A manufactured fiber composed of thin strands of spun glass. Thin glass filaments were used for decoration on glass vessels by the Egyptians, Romans and Venetians. By the 18th century, glass fibers were used in imitation feathers and lamp wicks, but the fibers were too short or brittle for use in textiles. In 1893, Edward D. Libbey first made a fabric from long, flexible, continuous fibers obtained from melted glass marbles extruded through spinnerets. Now glass fibers are available as glass wool, chopped strands, scrim, cloth, and tissue. While the individual fibers are brittle, the twisted and plied yarn as well as the woven cloth is strong. Glass fibers can tolerate heat to 450 degrees centigrade without change. They are resistant to light, most chemicals and insects but are broken down by abrasion and folding. Glass fibers are used for filters, insulation, fire proof fabrics, geotextiles, tire cord, and as reinforcements in synthetic resins and concrete. Although glass fibers are flame resistant, they are only occasionally used in fireproof household furnishings, such as draperies, lampshades, ironing board covers and tablecloths.
Synonyms and Related Terms
glass fibre; fiberglass; fibreglass (Br.); Glasfaser (Deut.); fibra de vidrio (Esp.); fibre de verre (Fr.); laine de verre (Fr.); glasvezel (Ned.); glasfiber (Sven.) fiber glass; silica fiber; quartz fiber; spun glass; Fiberglas [Owens-Corning]; Marglass; Beta; Chemglass; Modiglass; Refrasil [Chemical and Insulating, England]; Avceram [Avtex Fibers]
Unaffected by bleach or organic solvents. May be degraded by alkali solutions and strong detergents. Fiber is smooth; cross section is circular. Diameters= 0.7-16 micrometers; 100% elastic recovery; Loses strength above 315C; Tenacity = 6.0-7.3 g/denier (dry); 3.9-4.7 (wet); Elongation = 3-4 % (dry); 2.5-3.5 % (wet); Moisture regain =0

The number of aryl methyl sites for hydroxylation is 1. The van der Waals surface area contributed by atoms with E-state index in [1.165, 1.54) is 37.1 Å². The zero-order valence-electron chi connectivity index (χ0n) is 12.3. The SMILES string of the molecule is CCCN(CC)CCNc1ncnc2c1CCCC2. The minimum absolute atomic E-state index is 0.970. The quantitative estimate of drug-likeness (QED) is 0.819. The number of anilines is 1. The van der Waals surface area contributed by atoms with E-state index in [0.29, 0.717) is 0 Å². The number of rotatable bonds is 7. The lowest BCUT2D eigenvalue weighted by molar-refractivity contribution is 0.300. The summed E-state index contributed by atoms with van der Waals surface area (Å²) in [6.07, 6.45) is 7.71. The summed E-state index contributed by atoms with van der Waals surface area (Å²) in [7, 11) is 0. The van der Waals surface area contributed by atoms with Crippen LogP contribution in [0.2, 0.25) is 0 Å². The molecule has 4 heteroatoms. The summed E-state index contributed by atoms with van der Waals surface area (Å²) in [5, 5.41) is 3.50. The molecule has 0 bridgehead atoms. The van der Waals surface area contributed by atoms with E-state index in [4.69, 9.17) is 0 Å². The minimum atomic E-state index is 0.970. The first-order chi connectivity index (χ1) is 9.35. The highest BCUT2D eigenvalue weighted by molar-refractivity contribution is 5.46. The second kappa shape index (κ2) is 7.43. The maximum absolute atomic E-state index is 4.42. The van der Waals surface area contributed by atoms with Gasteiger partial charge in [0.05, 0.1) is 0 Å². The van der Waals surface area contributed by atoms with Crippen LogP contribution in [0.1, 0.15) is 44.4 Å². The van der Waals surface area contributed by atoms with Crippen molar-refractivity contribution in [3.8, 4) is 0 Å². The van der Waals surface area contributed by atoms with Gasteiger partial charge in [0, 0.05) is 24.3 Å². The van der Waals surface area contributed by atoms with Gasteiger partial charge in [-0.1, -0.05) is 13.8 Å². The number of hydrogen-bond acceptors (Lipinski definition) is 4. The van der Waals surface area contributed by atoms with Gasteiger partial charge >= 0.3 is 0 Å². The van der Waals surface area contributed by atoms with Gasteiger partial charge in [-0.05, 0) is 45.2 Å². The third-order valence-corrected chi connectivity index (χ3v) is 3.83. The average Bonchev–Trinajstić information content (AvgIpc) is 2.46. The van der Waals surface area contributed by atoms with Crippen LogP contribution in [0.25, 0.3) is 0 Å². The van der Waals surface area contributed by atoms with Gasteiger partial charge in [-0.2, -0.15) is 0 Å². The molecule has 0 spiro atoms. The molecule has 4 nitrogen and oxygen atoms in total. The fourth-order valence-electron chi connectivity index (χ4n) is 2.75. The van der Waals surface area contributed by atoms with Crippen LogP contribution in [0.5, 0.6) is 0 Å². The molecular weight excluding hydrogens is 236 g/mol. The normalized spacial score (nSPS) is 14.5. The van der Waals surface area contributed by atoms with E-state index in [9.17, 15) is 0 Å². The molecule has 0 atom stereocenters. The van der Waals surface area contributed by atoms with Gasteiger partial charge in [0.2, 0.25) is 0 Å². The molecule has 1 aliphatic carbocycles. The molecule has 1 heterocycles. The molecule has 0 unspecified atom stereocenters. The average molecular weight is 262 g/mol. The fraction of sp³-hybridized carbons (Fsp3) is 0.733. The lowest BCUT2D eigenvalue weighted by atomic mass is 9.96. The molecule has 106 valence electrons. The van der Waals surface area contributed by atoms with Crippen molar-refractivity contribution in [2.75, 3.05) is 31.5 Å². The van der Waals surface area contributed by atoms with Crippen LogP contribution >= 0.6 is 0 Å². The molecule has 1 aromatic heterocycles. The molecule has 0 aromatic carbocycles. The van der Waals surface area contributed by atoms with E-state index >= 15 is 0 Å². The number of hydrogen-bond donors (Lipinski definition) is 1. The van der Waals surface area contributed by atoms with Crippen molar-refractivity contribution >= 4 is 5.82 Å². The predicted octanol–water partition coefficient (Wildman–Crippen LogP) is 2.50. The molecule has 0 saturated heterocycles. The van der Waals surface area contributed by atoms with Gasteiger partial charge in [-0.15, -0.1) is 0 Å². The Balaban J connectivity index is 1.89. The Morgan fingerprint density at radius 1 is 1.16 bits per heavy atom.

|Melting Point||815 (softens)|
Hazards and Safety
Nonflammable. Broken ends of fibers can cause skin irritation. The fibers will break in the wash spin cycles and tumbler dryers.
M. Joseph, Introductory Textile Science, Holt Reinhold & Winston, Fort Worth, 1986.
G.Cook, Handbook of Textile Fibres:II. Man-made Fibres, 5th edition, Merrow Publishing Co., Durham, England, 1984.
Sources Checked for Data in Record
- Hoechst Celanese Corporation, Hoechst Celanese Corporation, Dictionary of Fiber & Textile Technology (older version called Man-made Fiber and Textile Dictionary, 1965), Hoechst Celanese Corporation, Charlotte NC, 1990
- Rosalie Rosso King, Rosalie Rosso King, Textile Identification, Conservation, and Preservation, Noyes Publications, Park Ridge, NJ, 1985
- Matt Roberts, Don Etherington, Matt Roberts, Don Etherington, Bookbinding and the Conservation of Books: a Dictionary of Descriptive Terminology, U.S. Government Printing Office, Washington DC, 1982
- Identification of Textile Materials, The Textile Institute, Manchester, England, 1985
- External source or communication, External source or communication Comment: 'Can this be glass? The strange story of Fiberglas-the wonder glass of the 20th Century' Owens-Corning, Toledo Ohio, 1939.
- J.Gordon Cook, J.Gordon Cook, Handbook of Textile Fibres:II Man-made Fibres, Merrow Publishing Co. , Durham, England
- Wikipedia, the free encyclopedia, at http://www.wikipedia.com Comment: http://en.wikipedia.org/wiki/Fiberglass (Accessed Feb. 10, 2006)